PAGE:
We were very pleased this morning to get not one but two great compliments from around the web. First, Jim Peterson, author of the excellent, accounting-focused re:Balance blog, and long-time columnist in the International Herald Tribune, wrote in this post today following our January 6 webcast that:
my belief in web-based communications and the developing capacity to inform and shape serious discussion of complex issues is reinforced by the emergence of new and innovative means – in particular, the launch by Bruce Carton, at his enormously informative Securities Docket, of the Securities Litigation and Enforcement Channel, with Tuesday’s webcast, “The 2008 Year in Review” – linked at his site and well worth a listen.
Bruce’s contributors were four experienced and insightful bloggers — Kevin LaCroix (D&O Diary), Tom Gorman (SEC Actions), Francine McKenna (Re: The Auditors) and Walter Olson (Point of Law) — all on my list of valued resources and worthy of attention.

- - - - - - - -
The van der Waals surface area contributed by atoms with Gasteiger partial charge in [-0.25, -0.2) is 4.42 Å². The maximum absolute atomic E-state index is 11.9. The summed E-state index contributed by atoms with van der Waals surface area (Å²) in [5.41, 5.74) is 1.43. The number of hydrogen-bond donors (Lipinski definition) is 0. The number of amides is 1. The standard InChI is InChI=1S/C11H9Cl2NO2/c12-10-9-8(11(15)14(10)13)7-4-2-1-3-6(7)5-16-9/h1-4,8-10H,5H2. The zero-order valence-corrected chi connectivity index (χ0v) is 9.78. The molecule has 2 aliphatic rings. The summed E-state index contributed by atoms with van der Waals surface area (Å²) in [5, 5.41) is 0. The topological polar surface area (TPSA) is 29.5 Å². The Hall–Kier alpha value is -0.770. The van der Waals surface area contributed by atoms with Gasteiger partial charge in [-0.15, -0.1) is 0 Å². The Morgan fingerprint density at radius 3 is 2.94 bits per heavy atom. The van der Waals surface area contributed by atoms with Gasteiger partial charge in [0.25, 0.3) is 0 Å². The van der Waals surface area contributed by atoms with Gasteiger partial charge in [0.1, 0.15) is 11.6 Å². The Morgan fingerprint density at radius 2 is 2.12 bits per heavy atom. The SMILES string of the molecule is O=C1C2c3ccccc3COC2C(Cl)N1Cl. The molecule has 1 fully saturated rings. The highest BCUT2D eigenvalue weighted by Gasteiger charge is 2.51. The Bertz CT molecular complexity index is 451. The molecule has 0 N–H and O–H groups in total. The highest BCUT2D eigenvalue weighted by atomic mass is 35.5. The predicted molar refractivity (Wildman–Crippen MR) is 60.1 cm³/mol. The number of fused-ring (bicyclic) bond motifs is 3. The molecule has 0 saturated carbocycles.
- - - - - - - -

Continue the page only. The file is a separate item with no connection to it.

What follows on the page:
That was great, and minutes later we discovered another very kind reference on Zack Miller’s New Rules of Investing. The New Rules of Investing included Securities Docket among its “3 investment sites to uncover the next big blowup,” (along with Footnoted.org and 10-Q Detective), writing:
Who runs it: Securities Docket (SD) is edited by Bruce Carton who is also the author of the SD Insider Column. Bruce is a former Senior Counsel with the SEC’s Division of Enforcement, as well as a former securities litigation partner with a top law firm. Learn more about Bruce in the short introductory video below:
What it’s good for: Securities Docket digs deep to uncover valuable details in class action suits, SEC probes, and criminal investigations. Bruce combines a great mix of multimedia including a presence on Twitter (visit him here) and free webcasts including one held this first week of 2009 and an upcoming webcast on the state of the Madoff Scandal. Also, check out SD’s BlackBook, a compilation of valuable resources in the securities litigation and enforcement fields.
How to use the site: Use the tools to stay up to date on what’s starting to rot under the couch or use it to research existing companies you may have a position in to drill down on your holdings. This site is particularly useful for those owning stock and part of a class action suit.